permission, and I know you won't
He looked at her with good-natured
"You know I sailed here all
the way from Tahiti in order
to become a planter," she insisted. "You
know what my plans were. Now
I've changed them, that's all.
I'd rather be a part owner of
Berande and get my returns in
three years, than break ground
on Pari-Sulay and wait seven
"And this--er--this schooner.
. . . " Sheldon changed his mind
"Yes, go on."
"You won't be angry?" he
"No, no; this
is business. Go on."
would run her yourself?--be
the captain, in
short?-- and go recruiting on
We would save the cost of a
skipper. Under an agreement
you would be credited with a
manager's salary, and I with
a captain's. It's quite simple.
Besides, if you won't let me
be your partner, I shall buy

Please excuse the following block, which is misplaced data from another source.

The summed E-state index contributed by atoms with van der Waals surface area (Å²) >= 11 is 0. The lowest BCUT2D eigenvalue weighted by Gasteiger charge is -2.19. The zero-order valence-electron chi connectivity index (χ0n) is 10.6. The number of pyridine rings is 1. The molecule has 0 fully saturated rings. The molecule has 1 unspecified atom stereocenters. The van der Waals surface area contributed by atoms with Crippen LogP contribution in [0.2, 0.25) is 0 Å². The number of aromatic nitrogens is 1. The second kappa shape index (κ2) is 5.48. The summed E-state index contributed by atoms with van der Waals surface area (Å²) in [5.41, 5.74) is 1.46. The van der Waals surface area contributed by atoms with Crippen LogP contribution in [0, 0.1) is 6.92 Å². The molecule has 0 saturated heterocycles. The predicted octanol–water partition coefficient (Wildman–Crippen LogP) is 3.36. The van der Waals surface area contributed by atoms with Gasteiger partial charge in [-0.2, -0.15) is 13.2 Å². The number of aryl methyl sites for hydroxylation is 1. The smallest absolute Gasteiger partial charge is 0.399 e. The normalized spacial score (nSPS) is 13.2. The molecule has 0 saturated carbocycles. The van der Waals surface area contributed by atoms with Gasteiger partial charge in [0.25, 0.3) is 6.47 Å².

Pari-Sulay, get a much smaller
vessel, and run her myself. So
what is the difference?"
all the difference in the world.
In the case of Pari-Sulay you
would be on an independent venture.
You could turn cannibal for all
I could interfere in the matter.
But on Berande, you would be
my partner, and then I would
be responsible. And of course
I couldn't permit you, as my
partner, to be skipper of a recruiter.
I tell you, the thing is what
I would not permit any sister
or wife of mine--"
"But I'm not
going to be your wife, thank
"Besides, it's all ridiculous," he
held on steadily. "Think of the
situation. A man and a woman,
both young, partners on an isolated
plantation. Why, the only practical
way out would be that I'd have
to marry you--"
"Mine was a business proposition,
not a marriage proposal," she
interrupted, coldly angry. "I
wonder if somewhere in this world
there is one man who could accept
me for a comrade."
"But you are a woman just the